Numerous postcards were prepared for both home and foreign consumption. They were meant to strengthen the resolve of the Japanese people and to show the occupied nations the strength of the Japanese military. Perhaps the most infamous of all the postcards is a set of three that were printed in 1943 by the Ministry of Communications and Transportation and sold in a fancy decorated folder. That is the only war-related postal card set issued by that ministry. One million postcard sets were printed. The cost of the set was 30 sen.
Pearl Harbor Attack
The first of three "Commemorative postcards of the Greater East Asia War," issued by the Postal Forwarding Bureau of Japan, entitled "The Ferocious Bombing of Pearl Harbor, Hawaii." The caption is, "This picture shall always be remembered by all Japanese. On the morning of Showa 16th year, 8 December, planes from our carriers attacked the U.S. Navy's principal base at Pearl Harbor in Hawaii. It depicts the moment prior to the attack on the airfield at Ford Island during the second wave of the attack." The illustration was from a painting by Yoshioka Kenji, which was inspired by an official Japanese Navy photograph of
Hong Kong Attack
The second card is entitled "The Capture of the Anti-Aircraft Battery at Wong Neichong." The caption is, "On Showa 16th year, 19 December, our Imperial Army attacked the anti-aircraft battery in the vicinity of Wong Neichong Gorge. The British base in Hong Kong on the Jardine hilltop, was one of the fortifications possessed by the British in Greater East Asia. From it, the intense battles on the waters of the South China Sea could be observed." The illustration was from a painting by Koiso Yoshihira.
The Fall of Singapore
The third postcard caption is, "The fall of Singapore - The East Asian fortress under the intrusion of the British for more than a century - fell on Showa 15th year, the 2nd month, on the 17th day at 6:40 p.m. In a single file, bearing white flags, the British officers of the Malayan Command approached our mighty army to surrender. From the right: Commanding Officer Malaya, Lieutenant General Percival; Chief of the General Staff, Brigadier General Torrance; Staff officer, Colonel Sugita; Interpreter, Ling-zhuan; Chief Administrator of the British High Command, Malaya, Major General Newbiggen, who is holding the Union Jack; and Captain Wylde who serves as interpreter." The illustration was from a painting by Miyamoto Saburo.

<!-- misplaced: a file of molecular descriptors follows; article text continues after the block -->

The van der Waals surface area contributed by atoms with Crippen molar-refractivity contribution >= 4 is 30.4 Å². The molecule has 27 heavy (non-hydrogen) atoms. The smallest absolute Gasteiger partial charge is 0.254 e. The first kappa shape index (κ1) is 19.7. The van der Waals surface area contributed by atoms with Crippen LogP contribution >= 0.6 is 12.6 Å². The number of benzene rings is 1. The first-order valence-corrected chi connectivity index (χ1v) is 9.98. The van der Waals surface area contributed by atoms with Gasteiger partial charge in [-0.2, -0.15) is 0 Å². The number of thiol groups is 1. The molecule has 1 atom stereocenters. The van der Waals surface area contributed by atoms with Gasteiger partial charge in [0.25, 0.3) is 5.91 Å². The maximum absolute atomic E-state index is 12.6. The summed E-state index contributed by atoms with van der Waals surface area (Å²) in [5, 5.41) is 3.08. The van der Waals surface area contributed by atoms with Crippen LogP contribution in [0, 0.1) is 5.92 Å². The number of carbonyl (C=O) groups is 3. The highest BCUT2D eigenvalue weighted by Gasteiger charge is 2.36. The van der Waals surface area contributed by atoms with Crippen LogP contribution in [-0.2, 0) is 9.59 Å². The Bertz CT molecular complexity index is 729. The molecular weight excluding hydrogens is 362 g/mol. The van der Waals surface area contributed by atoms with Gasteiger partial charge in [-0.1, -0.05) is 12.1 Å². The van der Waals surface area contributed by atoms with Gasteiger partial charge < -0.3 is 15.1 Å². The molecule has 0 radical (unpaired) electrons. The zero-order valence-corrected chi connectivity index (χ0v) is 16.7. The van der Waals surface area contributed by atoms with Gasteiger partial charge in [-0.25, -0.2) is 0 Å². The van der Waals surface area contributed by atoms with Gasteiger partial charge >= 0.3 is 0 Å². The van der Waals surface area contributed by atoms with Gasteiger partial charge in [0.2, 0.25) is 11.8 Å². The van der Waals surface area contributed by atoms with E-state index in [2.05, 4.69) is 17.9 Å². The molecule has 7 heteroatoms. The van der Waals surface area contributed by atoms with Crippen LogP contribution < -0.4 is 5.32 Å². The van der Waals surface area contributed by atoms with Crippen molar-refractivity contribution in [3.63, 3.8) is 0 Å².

It is worth noting that the Japanese made use of PSYOP in their Singapore victory. Japanese General Yamashita was outnumbered three-to one and was nearly out of ammunition by the time he reached Singapore. Instead of acting cautiously, he cut off Singapore's water supply and dropped leaflets demanding immediate surrender. The leaflet read:
The Japanese Commander to the British Commander.
In the spirit of chivalry, we have the honour of addressing you to surrender. Your Army founded on the traditional spirit of Great Britain, is defending Singapore which is completely isolated and raising the fame of Great Britain by the utmost exertions and heroic fighting. I disclose my respects from my innermost feelings.
Nevertheless the war situation is already determined and in the meantime, the surrender of Singapore is imminent. From now on, resistance is futile and merely increases the danger to the 1,000,000 civilian inhabitants without good reason, exposing them to infliction of pain by fire and sword.
Furthermore, we do not feel you will increase the fame of the British Army by further resistance. From first to last our counsel is that Your Excellency will cease to think of meaningless resistance, and from now on yielding to our advice promptly and immediately suspending the action extending over the whole British battlefront.